Self-Storage: A Little Bit Industrial, A Little Bit Retail
The self-storage sector of commercial real estate’s classification can be a little confusing.
Is it industrial, since the spaces within a facility are essentially mini-warehouses for individual consumers? Or would one consider self-storage retail, since it’s a place consumers shop and pay for? Or is it more like multifamily, since people rent a space to put their household items?
In the end, It doesn’t really matter since self-storage is a vibrant commercial real estate sector. Despite being associated with one of the people’s least favorite activities — moving — it gives a lot of investors reasons for excitement.
The strength of the multifamily sector plays a big part in how self-storage performs, and since apartments have been on a multi-year roll, so has the latter. Less recent college graduates are living with their parents, or are moving into apartments. Meanwhile, baby boomers are downsizing from larger homes. Both demographics need a place to put their belongings while they transition to smaller quarters.
Vacancy rates are low, rents are rising, and development is brisk, according to a Marcus & Millichap report, on the sector’s outlook for the second half of 2018.
A record 77 million square feet of new product is forecast for completion this year, the report says, due to strong demand by consumers. It also predicts rents will increase by year’s end, at $1.21 per square foot. This is up 0.7% from 2017, which experienced a 1.7% jump from the prior year.
Vacancy rates vary by region:
- The Midwest sported a 4.5% rate at the end of the year’s first half, a year-over-year drop of 60 basis points.
- Self-storage assets in the Texas-Oklahoma region were the highest, at 8.3%, a 130-basis-point jump.
Marcus forecasts the country as a whole to have a 10% average rate by the end of 2018. This is due to so much new development, which is expected to taper off in 2019.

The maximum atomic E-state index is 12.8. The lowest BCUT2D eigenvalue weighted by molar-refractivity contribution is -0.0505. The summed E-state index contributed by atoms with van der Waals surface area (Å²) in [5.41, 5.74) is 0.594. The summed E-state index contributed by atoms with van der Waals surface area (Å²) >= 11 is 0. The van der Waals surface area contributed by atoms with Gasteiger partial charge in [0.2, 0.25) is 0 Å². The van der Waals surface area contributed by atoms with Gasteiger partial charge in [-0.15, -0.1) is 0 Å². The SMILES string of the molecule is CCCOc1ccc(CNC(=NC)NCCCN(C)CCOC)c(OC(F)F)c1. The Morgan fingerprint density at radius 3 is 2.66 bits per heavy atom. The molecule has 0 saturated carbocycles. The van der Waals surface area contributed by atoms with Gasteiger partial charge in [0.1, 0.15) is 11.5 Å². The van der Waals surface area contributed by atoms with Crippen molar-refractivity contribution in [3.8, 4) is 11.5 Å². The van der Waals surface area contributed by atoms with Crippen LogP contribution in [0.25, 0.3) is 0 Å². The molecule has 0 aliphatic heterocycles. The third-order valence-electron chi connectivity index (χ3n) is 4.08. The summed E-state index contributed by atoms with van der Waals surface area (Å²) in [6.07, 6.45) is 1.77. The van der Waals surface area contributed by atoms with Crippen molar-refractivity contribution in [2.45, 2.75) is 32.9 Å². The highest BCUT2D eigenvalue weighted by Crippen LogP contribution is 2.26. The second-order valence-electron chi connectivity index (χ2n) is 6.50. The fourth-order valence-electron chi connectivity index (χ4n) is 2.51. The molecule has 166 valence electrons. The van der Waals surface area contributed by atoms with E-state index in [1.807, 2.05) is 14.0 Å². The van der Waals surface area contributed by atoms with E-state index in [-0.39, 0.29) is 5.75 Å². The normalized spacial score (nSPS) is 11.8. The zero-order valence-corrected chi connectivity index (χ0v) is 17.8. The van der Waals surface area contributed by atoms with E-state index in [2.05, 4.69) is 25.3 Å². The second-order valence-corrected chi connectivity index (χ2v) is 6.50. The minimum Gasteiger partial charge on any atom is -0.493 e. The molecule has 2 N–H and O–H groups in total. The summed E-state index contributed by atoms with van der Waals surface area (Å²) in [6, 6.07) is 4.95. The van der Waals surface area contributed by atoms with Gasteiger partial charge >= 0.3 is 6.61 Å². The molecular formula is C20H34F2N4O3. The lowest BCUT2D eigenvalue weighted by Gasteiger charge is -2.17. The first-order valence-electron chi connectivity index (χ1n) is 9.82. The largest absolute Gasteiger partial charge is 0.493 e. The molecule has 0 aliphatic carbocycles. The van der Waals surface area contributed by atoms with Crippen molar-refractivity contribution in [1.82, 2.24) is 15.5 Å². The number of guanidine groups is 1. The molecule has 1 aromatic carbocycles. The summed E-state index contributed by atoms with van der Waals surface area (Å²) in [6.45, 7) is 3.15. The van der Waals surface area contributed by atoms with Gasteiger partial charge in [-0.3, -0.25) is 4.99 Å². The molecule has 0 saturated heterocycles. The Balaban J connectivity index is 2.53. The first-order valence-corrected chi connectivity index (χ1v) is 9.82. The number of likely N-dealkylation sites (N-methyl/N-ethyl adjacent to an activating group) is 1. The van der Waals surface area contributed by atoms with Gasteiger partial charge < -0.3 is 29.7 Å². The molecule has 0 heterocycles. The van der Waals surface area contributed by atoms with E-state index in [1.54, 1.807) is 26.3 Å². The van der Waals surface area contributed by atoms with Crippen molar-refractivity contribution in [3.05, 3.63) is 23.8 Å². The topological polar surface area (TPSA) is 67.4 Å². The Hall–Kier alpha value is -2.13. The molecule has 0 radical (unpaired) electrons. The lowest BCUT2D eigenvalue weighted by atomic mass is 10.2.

Self-storage investment picture
A Q3 CBRE self-storage investor survey said average capitalization rates during the period for class A assets were 5%, class B came in at 5.75%, and class C averaged 6.75%. Investors expect cap rates to remain level over the next year with a potential 25-basis-point jump due to interest rate increases. Meanwhile, class C rates are falling, which shows investors are considering secondary and tertiary markets to increase yields. The spread between 10-year Treasury yields is 273 basis points down from 320 in 2017’s third quarter.
IRR (internal rate of return) numbers for class A, B, and C were 8.05%, 8.85%, and 9.55%, respectively. It was a two-basis-point drop from the same year-ago period, but it’s still higher than 2016, “suggesting an increasing emphasis on cash flow in discounted cash flow analysis,” CBRE remarked.
37% of respondents said it’s a good time to buy, 42% encouraged to sell, and 21% promoted developing. On overall market conditions, 40% said product is at equilibrium, 32% believed it’s over-supplied and 28% thought there was room for more self-storage.
The self-storage REIT picture
Nareit tracks six self-storage REITs that had a combined market cap of $58.4 billion at the end of October when returns came in at 2.21%. Year to date they’ve been at 3.06% compared to 3.74% at the end of 2017.
Glendale, a California-based Public Storage, which operates just under 2,050 facilities, is the largest company in the space and was trading around $230 per share as of early November.
During its most recent quarter, Public Storage reported a net income of $322.7 million, up from $279.7 million in the same period in 2017. Same-store facilities saw a 1.2% year-over-year revenue increase, and FFO rose from $2.35 to $2.66.
Public Storage apparently thinks it’s time to buy and build. As of late September, it was in the process of acquiring nine assets across the country for $79.7 million and had 1.6 million square feet in a new development on tap, totaling $251 million. The company is also undergoing 3.8 million square feet in property redevelopment at a cost of $346 million.